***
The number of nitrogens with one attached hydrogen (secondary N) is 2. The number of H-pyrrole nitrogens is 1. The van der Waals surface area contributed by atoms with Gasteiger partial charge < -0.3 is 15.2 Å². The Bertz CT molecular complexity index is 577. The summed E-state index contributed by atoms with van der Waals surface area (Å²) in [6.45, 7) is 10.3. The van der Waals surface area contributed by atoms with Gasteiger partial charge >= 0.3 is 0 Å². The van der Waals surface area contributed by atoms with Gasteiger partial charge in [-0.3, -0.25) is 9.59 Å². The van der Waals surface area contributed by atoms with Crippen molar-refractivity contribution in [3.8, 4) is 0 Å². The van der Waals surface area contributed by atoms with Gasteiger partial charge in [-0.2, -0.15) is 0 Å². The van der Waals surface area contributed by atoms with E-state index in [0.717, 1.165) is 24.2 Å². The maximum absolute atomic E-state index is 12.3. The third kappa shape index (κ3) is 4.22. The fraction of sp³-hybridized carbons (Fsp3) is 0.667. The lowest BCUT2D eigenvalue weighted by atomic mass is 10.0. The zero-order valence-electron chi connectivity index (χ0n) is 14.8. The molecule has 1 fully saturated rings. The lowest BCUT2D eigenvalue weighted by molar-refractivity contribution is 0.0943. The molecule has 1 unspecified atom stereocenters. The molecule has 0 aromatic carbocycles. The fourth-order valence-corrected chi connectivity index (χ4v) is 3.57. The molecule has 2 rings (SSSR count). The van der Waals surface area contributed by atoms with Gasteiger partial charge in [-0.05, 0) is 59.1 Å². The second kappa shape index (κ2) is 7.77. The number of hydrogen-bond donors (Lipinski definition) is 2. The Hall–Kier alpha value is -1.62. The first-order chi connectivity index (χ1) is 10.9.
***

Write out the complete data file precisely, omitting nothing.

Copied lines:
The number of nitrogens with one attached hydrogen (secondary N) is 2. The number of H-pyrrole nitrogens is 1. The van der Waals surface area contributed by atoms with Gasteiger partial charge < -0.3 is 15.2 Å². The Bertz CT molecular complexity index is 577. The summed E-state index contributed by atoms with van der Waals surface area (Å²) in [6.45, 7) is 10.3. The van der Waals surface area contributed by atoms with Gasteiger partial charge >= 0.3 is 0 Å². The van der Waals surface area contributed by atoms with Gasteiger partial charge in [-0.3, -0.25) is 9.59 Å². The van der Waals surface area contributed by atoms with Crippen molar-refractivity contribution in [3.8, 4) is 0 Å². The van der Waals surface area contributed by atoms with Gasteiger partial charge in [-0.2, -0.15) is 0 Å². The van der Waals surface area contributed by atoms with E-state index in [0.717, 1.165) is 24.2 Å². The maximum absolute atomic E-state index is 12.3. The third kappa shape index (κ3) is 4.22. The fraction of sp³-hybridized carbons (Fsp3) is 0.667. The lowest BCUT2D eigenvalue weighted by atomic mass is 10.0. The zero-order valence-electron chi connectivity index (χ0n) is 14.8. The molecule has 1 fully saturated rings. The lowest BCUT2D eigenvalue weighted by molar-refractivity contribution is 0.0943. The molecule has 1 unspecified atom stereocenters. The molecule has 0 aromatic carbocycles. The fourth-order valence-corrected chi connectivity index (χ4v) is 3.57. The molecule has 2 rings (SSSR count). The van der Waals surface area contributed by atoms with Gasteiger partial charge in [-0.05, 0) is 59.1 Å². The second kappa shape index (κ2) is 7.77. The number of hydrogen-bond donors (Lipinski definition) is 2. The Hall–Kier alpha value is -1.62. The first-order chi connectivity index (χ1) is 10.9.